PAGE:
Restoring wooden boats and building new ones
The launch last August of an elegant motorsailer named Tari-Ann is the largest build to date by Tern Boatworks, a relatively recent boatbuilding operation in Nova Scotia that began in the back of its founder’s car.
The 48-foot Tari-Ann is also “the most collaborative project between boatbuilder, designer, and owner I’ve ever worked on,” said Bruce Thompson of Tern, which builds and restores custom wooden vessels in the Chester Basin on Nova Scotia’s South Shore. Tern has come far since he started the company almost 15 years ago.
Thompson came to boatbuilding as a passionate sailor; he built a trimaran in his parents’ garage at age 16. But when he graduated from high school, boatbuilding programs had become scarce in Nova Scotia. He found work with the Royal Nova Scotia Yacht Squadron in Halifax and considered moving to England for training. Instead, he was hired by Covey Island Boatworks in Petite Riviere and went on to apprentice with them while taking night classes at Nova Scotia Community College. He left five years later to sail to Florida, the Bahamas, and Cuba.
In 2004, Thompson returned to Halifax, where his now-wife, Sadie, was attending college. He found work with a boatbuilder in the city but didn’t like the shop’s move away from wood to focus solely on fiberglass builds.
“It wasn’t where I wanted to be going,” he said.
So when a customer asked him to build a boat galley after hours, he began working out of his car on the side. As more jobs followed, he rented space and hired his first employee, building interiors, a spar, and a teak deck. In 2005, he built the current shop at the Gold River Marina in Chester Basin, whose new owners recognized the value of Tern servicing the area’s wooden boat fleet. Today, Tern has 12 employees.
“It wasn’t my intention. It just kind of happened,” said Thompson.
Tern’s first big job was the restoration of Seneca in 2006. Built in 1907, the 46' P-class sloop was designed by Nathanael Herreshoff for the Canada’s Cup but was converted into a schooner in the 1920s. Tern restored her to her original lines, following drawings from the Herreshoff Marine Museum in Bristol, Rhode Island; it was close to a complete rebuild.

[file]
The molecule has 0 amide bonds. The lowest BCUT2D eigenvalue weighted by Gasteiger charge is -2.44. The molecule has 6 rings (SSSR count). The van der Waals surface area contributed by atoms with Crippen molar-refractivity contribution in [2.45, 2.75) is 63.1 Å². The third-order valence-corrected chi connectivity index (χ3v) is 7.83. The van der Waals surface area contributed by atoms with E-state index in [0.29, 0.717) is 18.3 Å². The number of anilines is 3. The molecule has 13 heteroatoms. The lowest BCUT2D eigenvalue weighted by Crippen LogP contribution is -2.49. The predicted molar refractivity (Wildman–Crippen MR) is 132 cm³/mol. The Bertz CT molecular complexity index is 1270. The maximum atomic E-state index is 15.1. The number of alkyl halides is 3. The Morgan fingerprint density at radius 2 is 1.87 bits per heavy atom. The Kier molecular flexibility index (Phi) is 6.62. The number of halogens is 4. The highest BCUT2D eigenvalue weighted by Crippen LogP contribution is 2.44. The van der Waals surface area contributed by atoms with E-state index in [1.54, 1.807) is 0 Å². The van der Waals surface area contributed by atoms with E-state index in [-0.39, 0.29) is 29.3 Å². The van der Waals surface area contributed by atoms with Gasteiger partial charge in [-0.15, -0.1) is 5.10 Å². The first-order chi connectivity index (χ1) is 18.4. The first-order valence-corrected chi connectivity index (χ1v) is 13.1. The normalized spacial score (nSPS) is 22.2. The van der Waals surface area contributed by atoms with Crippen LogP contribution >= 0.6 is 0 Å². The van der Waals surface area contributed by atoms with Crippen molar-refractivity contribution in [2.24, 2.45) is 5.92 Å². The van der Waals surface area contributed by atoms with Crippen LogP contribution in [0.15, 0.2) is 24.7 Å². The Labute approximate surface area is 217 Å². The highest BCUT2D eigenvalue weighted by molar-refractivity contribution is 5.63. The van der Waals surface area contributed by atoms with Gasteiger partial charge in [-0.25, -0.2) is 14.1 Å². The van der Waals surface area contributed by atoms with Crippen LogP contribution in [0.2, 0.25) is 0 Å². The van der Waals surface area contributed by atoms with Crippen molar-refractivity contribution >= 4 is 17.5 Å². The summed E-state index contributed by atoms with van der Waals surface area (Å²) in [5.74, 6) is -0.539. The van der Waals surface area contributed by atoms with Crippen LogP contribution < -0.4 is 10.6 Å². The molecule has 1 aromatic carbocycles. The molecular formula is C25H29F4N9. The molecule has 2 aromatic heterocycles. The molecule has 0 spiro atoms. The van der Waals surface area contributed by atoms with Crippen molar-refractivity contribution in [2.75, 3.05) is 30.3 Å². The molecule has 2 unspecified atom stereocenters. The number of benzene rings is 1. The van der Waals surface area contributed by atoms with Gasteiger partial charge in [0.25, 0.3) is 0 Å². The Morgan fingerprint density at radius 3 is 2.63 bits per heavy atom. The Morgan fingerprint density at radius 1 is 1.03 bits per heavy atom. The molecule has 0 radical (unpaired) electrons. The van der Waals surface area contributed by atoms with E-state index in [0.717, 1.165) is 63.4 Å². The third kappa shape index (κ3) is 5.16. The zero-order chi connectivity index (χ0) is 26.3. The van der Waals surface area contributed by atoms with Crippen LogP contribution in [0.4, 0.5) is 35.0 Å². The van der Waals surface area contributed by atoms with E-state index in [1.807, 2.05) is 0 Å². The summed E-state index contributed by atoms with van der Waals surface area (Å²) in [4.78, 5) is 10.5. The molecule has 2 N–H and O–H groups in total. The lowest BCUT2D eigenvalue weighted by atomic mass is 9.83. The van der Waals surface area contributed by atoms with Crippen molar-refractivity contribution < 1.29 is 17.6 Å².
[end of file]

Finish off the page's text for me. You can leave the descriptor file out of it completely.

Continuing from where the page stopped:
The shop’s first new build also required some digging into the past. In 2009, Thompson and his crew built
Enigma, a 33' open-cockpit daysailer, and the first International One-Design built in wood since the 1980s. To build her, Tern applied to the IOD World Class Association and followed 1936 drawings. After she was finished—in white oak backbone and framing, with mahogany hatches, transom, cabin sides, and covering boards—the IOD association dispatched three inspectors to Tern to certify that the boat qualified for competition.
“The biggest discrepancy was one-eighth of an inch,” said Thompson. Enigma remains in Chester, competing in the local fleet of eight IODs.
From the start, Thompson wanted a business that was not just profit-driven. “Obviously it has to work, but to us, it’s more important to have good quality work going out the door,” he said.
The enthusiasm of Tern’s crew backs Thompson’s sincerity. His first employee, Lucas Gilbert, worked with Thompson at the Halifax boatyard and began at Tern a year after Thompson started. “I came as quickly as I could get there,” he said.
Another longtime employee Neil Joyce approached Tern after seeing Seneca’s restoration. A graduate of
the Apprenticeshop in Rockland, Joyce manages the yard’s steady stream of maintenance and repair jobs, which includes a service and storage program for the area’s wooden boat fleet.